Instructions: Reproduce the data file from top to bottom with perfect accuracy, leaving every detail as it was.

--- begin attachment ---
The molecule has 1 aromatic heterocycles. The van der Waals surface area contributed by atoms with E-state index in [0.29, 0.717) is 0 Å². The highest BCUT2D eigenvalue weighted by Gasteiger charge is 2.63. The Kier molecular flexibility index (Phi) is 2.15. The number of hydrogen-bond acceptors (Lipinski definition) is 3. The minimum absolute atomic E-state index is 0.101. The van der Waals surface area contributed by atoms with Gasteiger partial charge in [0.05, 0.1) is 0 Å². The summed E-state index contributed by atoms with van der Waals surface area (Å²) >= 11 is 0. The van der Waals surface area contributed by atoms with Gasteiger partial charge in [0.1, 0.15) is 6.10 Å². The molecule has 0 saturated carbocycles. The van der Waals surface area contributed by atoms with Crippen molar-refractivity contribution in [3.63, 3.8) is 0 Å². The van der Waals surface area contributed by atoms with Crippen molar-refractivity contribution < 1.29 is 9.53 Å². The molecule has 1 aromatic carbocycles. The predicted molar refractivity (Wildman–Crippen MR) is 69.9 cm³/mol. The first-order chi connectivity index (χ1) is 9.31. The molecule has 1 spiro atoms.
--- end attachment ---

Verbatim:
The molecule has 1 aromatic heterocycles. The van der Waals surface area contributed by atoms with E-state index in [0.29, 0.717) is 0 Å². The highest BCUT2D eigenvalue weighted by Gasteiger charge is 2.63. The Kier molecular flexibility index (Phi) is 2.15. The number of hydrogen-bond acceptors (Lipinski definition) is 3. The minimum absolute atomic E-state index is 0.101. The van der Waals surface area contributed by atoms with Gasteiger partial charge in [0.05, 0.1) is 0 Å². The summed E-state index contributed by atoms with van der Waals surface area (Å²) >= 11 is 0. The van der Waals surface area contributed by atoms with Gasteiger partial charge in [0.1, 0.15) is 6.10 Å². The molecule has 0 saturated carbocycles. The van der Waals surface area contributed by atoms with Crippen molar-refractivity contribution in [3.63, 3.8) is 0 Å². The van der Waals surface area contributed by atoms with Crippen molar-refractivity contribution < 1.29 is 9.53 Å². The molecule has 1 aromatic carbocycles. The predicted molar refractivity (Wildman–Crippen MR) is 69.9 cm³/mol. The first-order chi connectivity index (χ1) is 9.31. The molecule has 1 spiro atoms.